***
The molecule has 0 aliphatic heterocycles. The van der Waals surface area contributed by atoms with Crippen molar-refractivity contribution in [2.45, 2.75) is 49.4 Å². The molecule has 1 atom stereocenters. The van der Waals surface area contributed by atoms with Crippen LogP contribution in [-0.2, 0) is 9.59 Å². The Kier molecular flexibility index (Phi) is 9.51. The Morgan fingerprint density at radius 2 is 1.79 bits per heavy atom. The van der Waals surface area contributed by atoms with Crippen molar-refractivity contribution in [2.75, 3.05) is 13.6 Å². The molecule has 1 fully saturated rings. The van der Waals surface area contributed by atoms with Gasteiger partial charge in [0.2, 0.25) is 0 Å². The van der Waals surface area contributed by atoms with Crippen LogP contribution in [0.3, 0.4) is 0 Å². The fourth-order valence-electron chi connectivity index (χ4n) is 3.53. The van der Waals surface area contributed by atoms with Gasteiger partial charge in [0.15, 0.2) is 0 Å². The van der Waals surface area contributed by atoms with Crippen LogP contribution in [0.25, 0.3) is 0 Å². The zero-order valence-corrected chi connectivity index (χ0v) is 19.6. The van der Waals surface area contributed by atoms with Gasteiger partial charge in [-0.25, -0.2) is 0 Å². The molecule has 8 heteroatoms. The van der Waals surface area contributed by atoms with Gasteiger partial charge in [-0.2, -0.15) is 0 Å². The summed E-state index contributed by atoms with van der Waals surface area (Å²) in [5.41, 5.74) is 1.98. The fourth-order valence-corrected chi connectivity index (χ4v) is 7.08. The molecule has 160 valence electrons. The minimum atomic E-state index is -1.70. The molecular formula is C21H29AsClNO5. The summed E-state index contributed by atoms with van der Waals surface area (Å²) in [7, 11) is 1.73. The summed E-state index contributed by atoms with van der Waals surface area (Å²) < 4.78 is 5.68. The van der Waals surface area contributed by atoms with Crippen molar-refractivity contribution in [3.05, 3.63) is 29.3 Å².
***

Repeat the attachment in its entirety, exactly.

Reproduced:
The molecule has 0 aliphatic heterocycles. The van der Waals surface area contributed by atoms with Crippen molar-refractivity contribution in [2.45, 2.75) is 49.4 Å². The molecule has 1 atom stereocenters. The van der Waals surface area contributed by atoms with Crippen LogP contribution in [-0.2, 0) is 9.59 Å². The Kier molecular flexibility index (Phi) is 9.51. The Morgan fingerprint density at radius 2 is 1.79 bits per heavy atom. The van der Waals surface area contributed by atoms with Crippen molar-refractivity contribution in [2.75, 3.05) is 13.6 Å². The molecule has 1 fully saturated rings. The van der Waals surface area contributed by atoms with Gasteiger partial charge in [0.2, 0.25) is 0 Å². The van der Waals surface area contributed by atoms with Crippen LogP contribution in [0.3, 0.4) is 0 Å². The fourth-order valence-electron chi connectivity index (χ4n) is 3.53. The van der Waals surface area contributed by atoms with Gasteiger partial charge in [0.15, 0.2) is 0 Å². The van der Waals surface area contributed by atoms with Crippen LogP contribution in [0.25, 0.3) is 0 Å². The zero-order valence-corrected chi connectivity index (χ0v) is 19.6. The van der Waals surface area contributed by atoms with Gasteiger partial charge in [-0.25, -0.2) is 0 Å². The molecule has 8 heteroatoms. The van der Waals surface area contributed by atoms with Gasteiger partial charge in [-0.2, -0.15) is 0 Å². The summed E-state index contributed by atoms with van der Waals surface area (Å²) in [5.41, 5.74) is 1.98. The fourth-order valence-corrected chi connectivity index (χ4v) is 7.08. The molecule has 160 valence electrons. The minimum atomic E-state index is -1.70. The molecular formula is C21H29AsClNO5. The summed E-state index contributed by atoms with van der Waals surface area (Å²) in [7, 11) is 1.73. The summed E-state index contributed by atoms with van der Waals surface area (Å²) < 4.78 is 5.68. The van der Waals surface area contributed by atoms with Crippen molar-refractivity contribution in [3.05, 3.63) is 29.3 Å².